I'D been checking the mail daily for my latest copy of Gourmand New York; I hadn't realized my roommate had had it sitting under her copy of the Sunday Times. "When did this come?" I feigned casual mention, while sipping on a cup of black coffee which I was none too pleased with. "A while ago." (Note to self: The next time mail comes for me can you please make sure that I get it?) I'd flipped through the issue quickly, as to make up for lost time—I still had New York and Vogue to read. By the time my free thumb had flipped to page twenty-eight, I'd held the sip of brown liquid in my mouth for a moment, before swallowing. "Around Town: New York City." Only a mere fraction of a second deigned pass before I was able to confirm that, yes, this was the very pitch which I had solicited to Ms. Jones in my most recent e-mail correspondence with her. As I examined the crude impostor, I pictured in my mind how much better my own version—'The Dishy Missy on The Street'—would have been. This clearly was put together by someone north of sixty-five or by some unseasoned twenty-something, coffee-fetching intern (or perhaps by a combination of both). Ms. Jones, you've gotten it all wrong, my dear.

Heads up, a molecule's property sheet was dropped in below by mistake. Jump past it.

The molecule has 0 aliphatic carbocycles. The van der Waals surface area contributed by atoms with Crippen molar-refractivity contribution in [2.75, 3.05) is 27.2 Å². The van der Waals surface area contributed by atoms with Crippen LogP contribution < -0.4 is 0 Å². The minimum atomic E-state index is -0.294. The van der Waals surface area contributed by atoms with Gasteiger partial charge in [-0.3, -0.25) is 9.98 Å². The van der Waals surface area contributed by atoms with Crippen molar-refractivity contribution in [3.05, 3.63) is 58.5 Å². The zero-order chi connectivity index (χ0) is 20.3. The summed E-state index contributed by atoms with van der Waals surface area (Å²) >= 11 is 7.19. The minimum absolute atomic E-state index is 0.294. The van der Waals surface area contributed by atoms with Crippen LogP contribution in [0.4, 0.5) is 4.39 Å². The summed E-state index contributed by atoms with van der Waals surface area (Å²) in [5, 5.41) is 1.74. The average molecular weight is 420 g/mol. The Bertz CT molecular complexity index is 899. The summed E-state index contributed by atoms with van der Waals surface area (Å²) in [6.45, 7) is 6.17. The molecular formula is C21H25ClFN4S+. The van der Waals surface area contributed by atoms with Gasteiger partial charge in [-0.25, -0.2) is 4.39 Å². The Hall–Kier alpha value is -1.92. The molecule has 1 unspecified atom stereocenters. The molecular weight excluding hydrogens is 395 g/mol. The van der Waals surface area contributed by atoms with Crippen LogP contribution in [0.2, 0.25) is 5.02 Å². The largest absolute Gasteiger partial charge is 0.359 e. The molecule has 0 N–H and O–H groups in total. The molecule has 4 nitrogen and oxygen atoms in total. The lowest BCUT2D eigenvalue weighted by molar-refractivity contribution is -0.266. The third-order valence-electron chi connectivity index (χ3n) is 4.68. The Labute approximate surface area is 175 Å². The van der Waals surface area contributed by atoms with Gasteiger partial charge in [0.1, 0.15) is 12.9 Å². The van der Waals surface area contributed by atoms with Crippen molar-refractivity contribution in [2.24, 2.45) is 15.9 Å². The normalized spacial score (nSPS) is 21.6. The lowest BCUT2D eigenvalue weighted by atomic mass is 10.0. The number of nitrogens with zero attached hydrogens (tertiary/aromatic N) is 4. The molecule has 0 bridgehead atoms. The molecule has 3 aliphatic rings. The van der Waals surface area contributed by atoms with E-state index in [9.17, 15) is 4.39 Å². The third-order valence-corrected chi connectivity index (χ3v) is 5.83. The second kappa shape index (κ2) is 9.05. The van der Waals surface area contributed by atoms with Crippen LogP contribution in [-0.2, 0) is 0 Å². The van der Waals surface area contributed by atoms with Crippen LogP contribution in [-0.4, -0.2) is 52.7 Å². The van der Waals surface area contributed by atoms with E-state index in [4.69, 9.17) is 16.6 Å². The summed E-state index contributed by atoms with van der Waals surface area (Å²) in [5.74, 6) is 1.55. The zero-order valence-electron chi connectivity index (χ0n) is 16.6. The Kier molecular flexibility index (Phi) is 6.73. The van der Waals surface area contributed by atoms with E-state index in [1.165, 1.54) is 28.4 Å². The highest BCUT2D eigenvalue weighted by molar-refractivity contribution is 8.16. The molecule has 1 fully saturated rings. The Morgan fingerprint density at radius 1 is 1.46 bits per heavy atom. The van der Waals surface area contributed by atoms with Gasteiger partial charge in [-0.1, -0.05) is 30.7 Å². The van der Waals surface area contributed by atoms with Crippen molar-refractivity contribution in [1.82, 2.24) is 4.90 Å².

Don't worry about them stealing your story ideas. I'd swallowed a now cold sip of coffee that had been sitting in my mouth. It is terrible form and nobody does it. I can't believe she just left my mail sitting under her paper all week. It's just not done. She doesn't even read the paper. Good luck!
This is a work of fiction. Names, characters, businesses, places, events and incidents are either the products of the author’s imagination or used in a fictitious manner. Any resemblance to actual persons, living or dead, or actual events is purely coincidental.